“mr. sneaky link” finds its ideal setting among the girl squad’s gatherings, whether indoors, during road trips, or engaging in any fun activity. Its smoothness makes it a fitting choice for radio airplay, particularly on select shows. Moreover, the song’s tasteful and non-explicit lyrics make it accessible to teenage audiences with parental guidance, expanding its cultural impact beyond a specific age demographic. As the lead single from Iyanah’s highly anticipated debut EP, “mr. sneaky link” piques curiosity and sets high expectations for the upcoming project. Despite limited resources, Iyanah’s impeccable execution of vocal layering compensates for the absence of background vocalists, showcasing her creativity and resourcefulness. Stay tuned for further updates about the EP’s release, as Iyanah promises to unveil details gradually, building anticipation for her promising debut.
Utam Flani- Ssaru featuring Fathermoh & Tricks Hr
In the vibrant and ever-evolving world of East African music, few artists have captured the essence of the gengetone movement as skillfully as Ssaru, a prominent femcee celebrated both in Kenya and beyond. With her unique blend of Swahili and Sheng, Ssaru’s music exudes an unapologetic energy that resonates with her diverse fanbase. In her latest release, “Utam Flani,” she collaborates with Fathermoh, a member of the dynamic gengetone trio Mbuzi Gang, and emerging Tanzanian rapper Tricks Hr, who has been making waves with his previous singles on major DSPs. Together, these artists create a musical experience that delves deeper than the surface, exploring the yearning, urges, and thoughts of lovers before their anticipated rendezvous.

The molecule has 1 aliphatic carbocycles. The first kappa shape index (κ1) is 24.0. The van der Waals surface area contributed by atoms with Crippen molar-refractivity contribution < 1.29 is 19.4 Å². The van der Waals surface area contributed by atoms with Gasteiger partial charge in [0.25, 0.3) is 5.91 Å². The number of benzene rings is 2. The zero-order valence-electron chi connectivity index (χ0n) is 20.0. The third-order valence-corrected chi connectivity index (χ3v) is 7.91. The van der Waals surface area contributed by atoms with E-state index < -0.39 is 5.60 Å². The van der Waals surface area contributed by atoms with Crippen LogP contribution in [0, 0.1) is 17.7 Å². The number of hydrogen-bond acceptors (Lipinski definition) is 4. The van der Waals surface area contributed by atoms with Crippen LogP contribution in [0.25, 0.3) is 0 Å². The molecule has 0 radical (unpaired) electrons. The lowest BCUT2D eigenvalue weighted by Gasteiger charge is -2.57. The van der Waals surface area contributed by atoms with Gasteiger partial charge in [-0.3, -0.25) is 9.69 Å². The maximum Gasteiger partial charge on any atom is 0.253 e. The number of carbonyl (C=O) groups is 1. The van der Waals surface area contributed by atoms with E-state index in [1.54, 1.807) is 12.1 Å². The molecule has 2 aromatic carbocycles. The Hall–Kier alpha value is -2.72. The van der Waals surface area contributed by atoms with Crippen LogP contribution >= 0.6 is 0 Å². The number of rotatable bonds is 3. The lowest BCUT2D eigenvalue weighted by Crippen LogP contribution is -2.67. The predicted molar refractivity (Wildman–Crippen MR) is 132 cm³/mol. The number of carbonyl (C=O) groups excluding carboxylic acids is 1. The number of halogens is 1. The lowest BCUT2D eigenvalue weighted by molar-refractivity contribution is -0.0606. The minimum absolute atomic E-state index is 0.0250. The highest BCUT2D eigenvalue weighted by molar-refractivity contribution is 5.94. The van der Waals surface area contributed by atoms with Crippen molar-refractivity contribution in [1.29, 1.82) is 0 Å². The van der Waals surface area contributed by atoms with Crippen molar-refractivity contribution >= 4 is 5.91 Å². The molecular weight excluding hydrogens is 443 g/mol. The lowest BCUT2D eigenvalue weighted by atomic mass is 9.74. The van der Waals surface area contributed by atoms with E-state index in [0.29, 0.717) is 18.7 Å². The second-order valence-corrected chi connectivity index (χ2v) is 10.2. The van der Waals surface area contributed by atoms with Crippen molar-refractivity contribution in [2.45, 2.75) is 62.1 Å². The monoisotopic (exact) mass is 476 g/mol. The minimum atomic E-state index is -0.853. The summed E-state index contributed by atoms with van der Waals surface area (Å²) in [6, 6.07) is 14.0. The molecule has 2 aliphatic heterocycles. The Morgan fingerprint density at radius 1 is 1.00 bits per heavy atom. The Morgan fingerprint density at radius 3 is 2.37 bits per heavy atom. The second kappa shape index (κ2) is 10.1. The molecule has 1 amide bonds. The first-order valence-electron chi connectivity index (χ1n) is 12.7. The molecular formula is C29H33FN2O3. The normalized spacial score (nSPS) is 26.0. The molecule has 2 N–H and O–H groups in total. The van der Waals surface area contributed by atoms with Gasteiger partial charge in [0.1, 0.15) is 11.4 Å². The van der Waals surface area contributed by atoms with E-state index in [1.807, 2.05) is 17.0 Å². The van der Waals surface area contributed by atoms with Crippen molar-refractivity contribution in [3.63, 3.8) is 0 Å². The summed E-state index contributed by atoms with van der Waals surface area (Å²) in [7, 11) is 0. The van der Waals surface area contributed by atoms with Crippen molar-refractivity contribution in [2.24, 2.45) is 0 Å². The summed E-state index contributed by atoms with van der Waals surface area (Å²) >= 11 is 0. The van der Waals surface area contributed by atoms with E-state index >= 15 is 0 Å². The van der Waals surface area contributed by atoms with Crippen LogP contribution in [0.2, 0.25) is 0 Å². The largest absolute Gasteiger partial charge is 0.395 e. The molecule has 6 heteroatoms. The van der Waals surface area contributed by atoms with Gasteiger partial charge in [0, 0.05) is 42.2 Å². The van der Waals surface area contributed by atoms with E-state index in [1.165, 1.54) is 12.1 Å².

The song begins with Fathermoh’s captivating hook, setting the stage with the line, “Nimekwama kwa jam fulani hapa rounda na kuma shawrry ananingoja”. This line not only introduces us to an impatient lover, but it also reveals the emotional intensity that the personas are caught up in. Ssaru takes the lead with her sexually charged lyrics, a trademark of her artistry. She represents an empowered woman who is fully aware of her charms and takes charge of her own pleasure, enthusiastically rapping, “Nina utam fulani na niko ndani” before metaphorically comparing a night with her to a dinner experience, saying, “Amefika kejani anaipata iko mezani, anaikula pa sahani”.Describing an indoor date with scented candles and beers, she asserts that “tonight nothing else matters.”